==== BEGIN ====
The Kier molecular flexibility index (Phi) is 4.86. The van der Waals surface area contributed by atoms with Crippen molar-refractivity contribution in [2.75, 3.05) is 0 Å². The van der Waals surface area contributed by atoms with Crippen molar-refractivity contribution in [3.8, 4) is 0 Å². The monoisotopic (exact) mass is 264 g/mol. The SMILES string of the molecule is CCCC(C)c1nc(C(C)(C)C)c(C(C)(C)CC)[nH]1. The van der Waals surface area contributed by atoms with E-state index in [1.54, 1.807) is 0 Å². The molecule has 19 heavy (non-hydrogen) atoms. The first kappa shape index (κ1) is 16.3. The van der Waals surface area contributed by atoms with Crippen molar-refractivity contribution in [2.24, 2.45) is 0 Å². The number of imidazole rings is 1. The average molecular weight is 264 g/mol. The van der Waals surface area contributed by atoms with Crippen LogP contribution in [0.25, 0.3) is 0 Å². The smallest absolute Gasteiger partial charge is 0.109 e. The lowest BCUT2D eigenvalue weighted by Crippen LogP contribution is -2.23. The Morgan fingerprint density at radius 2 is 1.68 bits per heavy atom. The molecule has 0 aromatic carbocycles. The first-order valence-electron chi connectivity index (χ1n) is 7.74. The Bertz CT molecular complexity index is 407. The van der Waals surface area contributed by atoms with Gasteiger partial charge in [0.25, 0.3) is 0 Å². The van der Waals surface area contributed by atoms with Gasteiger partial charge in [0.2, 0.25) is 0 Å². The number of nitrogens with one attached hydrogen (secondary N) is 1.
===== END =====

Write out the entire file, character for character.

The Kier molecular flexibility index (Phi) is 4.86. The van der Waals surface area contributed by atoms with Crippen molar-refractivity contribution in [2.75, 3.05) is 0 Å². The van der Waals surface area contributed by atoms with Crippen molar-refractivity contribution in [3.8, 4) is 0 Å². The monoisotopic (exact) mass is 264 g/mol. The SMILES string of the molecule is CCCC(C)c1nc(C(C)(C)C)c(C(C)(C)CC)[nH]1. The van der Waals surface area contributed by atoms with E-state index in [1.54, 1.807) is 0 Å². The molecule has 19 heavy (non-hydrogen) atoms. The first kappa shape index (κ1) is 16.3. The van der Waals surface area contributed by atoms with Crippen molar-refractivity contribution in [2.24, 2.45) is 0 Å². The number of imidazole rings is 1. The average molecular weight is 264 g/mol. The van der Waals surface area contributed by atoms with Crippen LogP contribution in [0.25, 0.3) is 0 Å². The smallest absolute Gasteiger partial charge is 0.109 e. The lowest BCUT2D eigenvalue weighted by Crippen LogP contribution is -2.23. The Morgan fingerprint density at radius 2 is 1.68 bits per heavy atom. The molecule has 0 aromatic carbocycles. The first-order valence-electron chi connectivity index (χ1n) is 7.74. The Bertz CT molecular complexity index is 407. The van der Waals surface area contributed by atoms with Gasteiger partial charge in [0.25, 0.3) is 0 Å². The van der Waals surface area contributed by atoms with Gasteiger partial charge in [0.2, 0.25) is 0 Å². The number of nitrogens with one attached hydrogen (secondary N) is 1.